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Pages from Gert's book
It was a great pleasure for me to be able to write about my...
Gert Fortgens | Feb 15, 2024
Quercus marlipoensis acorns
A new study has analyzed the germination characteristics of...
Website Editor | Feb 15, 2024
Gall on Quercus grahamii
A new species of oak gall wasp has been named in honor of...
Website Editor | Feb 14, 2024

Plant Focus

For this Species Spotlight we train our follow spot on an oak that is quite a star of the quercine scene: Quercus hypoleucoides (stage name...

Book Review: Ancient Oaks in the English Landscape

Ancient Oaks in the English Landscape.
Aljos Farjon, Royal Botanic Gardens, Kew, 2017. 348 Pages.

There are more ancient oaks in England than in all of continental Europe. How is that possible? One would expect to find the reasons in aspects of climate or soil, but Aljos Farjon has come up with a different answer: it is humans and in particular privileged hunters, rather than the environment, that are responsible. When the Normans conquered England’s green and pleasant land in 1066, they were delighted by the hunting grounds they found in forests there. To ensure they were not spoiled, they created Royal Forests, chases, and deer parks, where only the nobility could hunt or keep deer, and where wood cutting was forbidden. They thus became early conservationists, for different reasons than today’s environmentalists, perhaps, but effective nevertheless.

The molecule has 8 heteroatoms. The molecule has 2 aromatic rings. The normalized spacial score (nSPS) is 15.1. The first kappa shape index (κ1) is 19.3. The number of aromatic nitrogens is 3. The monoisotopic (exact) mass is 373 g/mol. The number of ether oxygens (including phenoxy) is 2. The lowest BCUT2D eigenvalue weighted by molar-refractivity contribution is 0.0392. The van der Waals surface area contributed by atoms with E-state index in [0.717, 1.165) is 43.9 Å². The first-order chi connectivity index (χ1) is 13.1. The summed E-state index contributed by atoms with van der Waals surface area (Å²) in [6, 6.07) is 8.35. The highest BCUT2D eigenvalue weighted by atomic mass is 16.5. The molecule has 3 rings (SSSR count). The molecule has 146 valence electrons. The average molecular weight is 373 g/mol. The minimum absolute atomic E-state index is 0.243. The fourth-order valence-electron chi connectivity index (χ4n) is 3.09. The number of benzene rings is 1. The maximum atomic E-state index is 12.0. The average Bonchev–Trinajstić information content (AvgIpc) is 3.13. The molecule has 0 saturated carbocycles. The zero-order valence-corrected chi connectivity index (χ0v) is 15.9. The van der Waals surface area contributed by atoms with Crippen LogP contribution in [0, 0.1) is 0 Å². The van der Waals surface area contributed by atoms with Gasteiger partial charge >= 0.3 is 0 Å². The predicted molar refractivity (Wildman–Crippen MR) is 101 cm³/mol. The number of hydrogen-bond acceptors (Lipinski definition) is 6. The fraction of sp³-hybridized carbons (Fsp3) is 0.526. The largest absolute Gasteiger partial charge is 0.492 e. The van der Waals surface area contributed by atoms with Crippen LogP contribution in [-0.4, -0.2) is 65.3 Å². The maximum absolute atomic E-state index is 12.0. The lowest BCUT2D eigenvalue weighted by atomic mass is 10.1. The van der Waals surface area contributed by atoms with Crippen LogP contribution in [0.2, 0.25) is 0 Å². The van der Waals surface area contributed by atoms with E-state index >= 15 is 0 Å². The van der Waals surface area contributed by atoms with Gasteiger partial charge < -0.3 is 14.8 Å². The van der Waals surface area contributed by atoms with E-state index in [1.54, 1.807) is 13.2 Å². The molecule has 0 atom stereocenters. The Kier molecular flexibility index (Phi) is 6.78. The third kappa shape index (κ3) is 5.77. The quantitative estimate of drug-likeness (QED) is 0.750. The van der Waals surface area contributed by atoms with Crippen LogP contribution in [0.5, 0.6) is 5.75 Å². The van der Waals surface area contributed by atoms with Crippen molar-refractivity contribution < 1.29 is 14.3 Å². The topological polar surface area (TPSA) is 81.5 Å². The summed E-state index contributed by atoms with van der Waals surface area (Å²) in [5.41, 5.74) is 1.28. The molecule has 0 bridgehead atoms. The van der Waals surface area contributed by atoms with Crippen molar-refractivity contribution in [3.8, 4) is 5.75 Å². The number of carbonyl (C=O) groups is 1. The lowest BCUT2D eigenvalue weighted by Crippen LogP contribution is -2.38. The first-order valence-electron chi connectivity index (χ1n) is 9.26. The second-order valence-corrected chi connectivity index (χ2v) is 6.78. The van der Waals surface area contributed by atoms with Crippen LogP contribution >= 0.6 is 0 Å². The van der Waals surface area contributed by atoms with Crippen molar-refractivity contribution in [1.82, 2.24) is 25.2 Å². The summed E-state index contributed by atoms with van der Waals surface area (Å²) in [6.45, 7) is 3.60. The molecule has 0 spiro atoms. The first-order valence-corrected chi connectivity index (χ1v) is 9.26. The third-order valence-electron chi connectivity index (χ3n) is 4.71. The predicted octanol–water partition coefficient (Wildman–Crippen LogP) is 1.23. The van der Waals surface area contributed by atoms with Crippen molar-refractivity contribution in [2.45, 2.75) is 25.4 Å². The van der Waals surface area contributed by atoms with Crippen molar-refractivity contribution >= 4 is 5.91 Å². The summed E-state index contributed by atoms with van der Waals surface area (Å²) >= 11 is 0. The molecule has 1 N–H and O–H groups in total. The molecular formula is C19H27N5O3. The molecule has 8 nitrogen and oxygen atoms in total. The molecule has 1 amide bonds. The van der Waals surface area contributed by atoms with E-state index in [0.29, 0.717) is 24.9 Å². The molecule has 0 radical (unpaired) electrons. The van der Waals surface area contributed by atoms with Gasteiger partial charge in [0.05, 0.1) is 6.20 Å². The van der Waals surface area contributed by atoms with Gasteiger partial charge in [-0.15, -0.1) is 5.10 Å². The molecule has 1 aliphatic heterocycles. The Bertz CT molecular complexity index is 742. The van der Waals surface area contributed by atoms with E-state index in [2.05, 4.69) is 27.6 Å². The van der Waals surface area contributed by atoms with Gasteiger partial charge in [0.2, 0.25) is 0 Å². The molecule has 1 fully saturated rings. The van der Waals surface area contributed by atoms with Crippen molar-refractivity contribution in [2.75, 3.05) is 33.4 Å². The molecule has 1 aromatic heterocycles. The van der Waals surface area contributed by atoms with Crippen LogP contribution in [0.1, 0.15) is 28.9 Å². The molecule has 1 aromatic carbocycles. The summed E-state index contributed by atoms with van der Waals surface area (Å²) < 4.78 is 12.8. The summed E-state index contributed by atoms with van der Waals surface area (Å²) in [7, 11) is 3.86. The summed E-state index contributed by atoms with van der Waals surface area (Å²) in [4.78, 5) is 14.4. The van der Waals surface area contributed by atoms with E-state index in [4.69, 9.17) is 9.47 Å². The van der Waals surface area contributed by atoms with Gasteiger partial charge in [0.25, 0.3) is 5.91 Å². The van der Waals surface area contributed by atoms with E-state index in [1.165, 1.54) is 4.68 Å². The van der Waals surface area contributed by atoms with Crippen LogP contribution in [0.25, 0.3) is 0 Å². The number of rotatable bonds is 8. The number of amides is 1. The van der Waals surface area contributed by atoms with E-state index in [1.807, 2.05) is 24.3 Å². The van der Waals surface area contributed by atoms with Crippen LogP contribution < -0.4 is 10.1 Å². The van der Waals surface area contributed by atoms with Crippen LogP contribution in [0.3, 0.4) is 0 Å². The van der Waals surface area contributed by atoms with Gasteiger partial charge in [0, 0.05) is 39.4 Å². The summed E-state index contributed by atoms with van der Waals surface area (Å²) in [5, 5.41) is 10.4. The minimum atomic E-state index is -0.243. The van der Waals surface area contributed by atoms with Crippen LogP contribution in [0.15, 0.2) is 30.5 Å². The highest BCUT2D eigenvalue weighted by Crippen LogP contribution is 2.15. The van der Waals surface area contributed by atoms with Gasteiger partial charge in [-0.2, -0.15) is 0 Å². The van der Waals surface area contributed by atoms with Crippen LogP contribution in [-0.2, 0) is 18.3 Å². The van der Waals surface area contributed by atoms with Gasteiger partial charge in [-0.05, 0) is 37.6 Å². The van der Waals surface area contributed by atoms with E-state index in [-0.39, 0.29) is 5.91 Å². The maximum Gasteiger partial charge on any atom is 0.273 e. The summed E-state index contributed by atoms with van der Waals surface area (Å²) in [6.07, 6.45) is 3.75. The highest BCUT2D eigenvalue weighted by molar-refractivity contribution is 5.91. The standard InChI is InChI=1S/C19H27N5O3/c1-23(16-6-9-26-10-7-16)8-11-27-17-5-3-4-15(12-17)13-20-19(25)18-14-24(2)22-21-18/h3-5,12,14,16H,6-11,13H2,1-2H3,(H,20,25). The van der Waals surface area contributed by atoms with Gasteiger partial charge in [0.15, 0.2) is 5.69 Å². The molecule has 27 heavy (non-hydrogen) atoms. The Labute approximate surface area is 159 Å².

The oaks in these protected forests continued to be preserved in later centuries, due in part to the private ownership of parks (the principle of primogeniture kept estates entire through the generations, in contrast to the subdivisions dictated by the Napoleonic Code in Europe) and the conservatism of landowners. Other contributing factors were the availability of timber overseas and the absence of ruining wars. By the time modern forestry took hold in England after World War I, it was too late to destroy the worthless old and hollow oaks. In continental Europe, modern forestry was introduced over 200 years earlier, with devastating results for ancient trees. The result of this combination of factors is that England has a unique population of ancient oaks (Quercus robur and Q. petraea) that are highly important for biodiversity.

Botanist Aljos Farjon, born in the Netherlands and formerly on the staff of the Royal Botanic Gardens, Kew, is well known for his work on conifers, having published several books on the subject. Now retired and an Honorary Research Associate at Kew, he has focused his passion for dendrology on the ancient oaks of England, his adopted country, and applied his skills as a writer, scientist, and photographer to telling the story these veteran trees. And a thrilling story it is, beginning with a detailed account of the various stages of an oak’s life cycle (formative, mature, veteran, and senescent), moving through painstaking data analysis concerning the trees’ distribution and dimensions. Much of the information derives from the author’s own research, with the remainder made available by “citizen science” (data gathered by volunteers across the country). Ancient oaks in Europe are also considered and analyzed, with Sweden taking second place in the rankings: southern Sweden has substantial numbers of oaks with girths ≥ 6.00 m, though in an area similar to England there are only about one third as many ancient oaks as there in England. The impressive biodiversity associated with oaks is described in a separate section of the book, where the significance of veteran oaks for fungi, lichens, and invertebrates is explained by three experts in these fields.

Ancient Oaks in the English Landscape combines botanical and historical insights, eloquent graphs and maps, and beautiful photographs of stunning oaks. It is highly recommended for anyone with an interest in oaks or dendrology.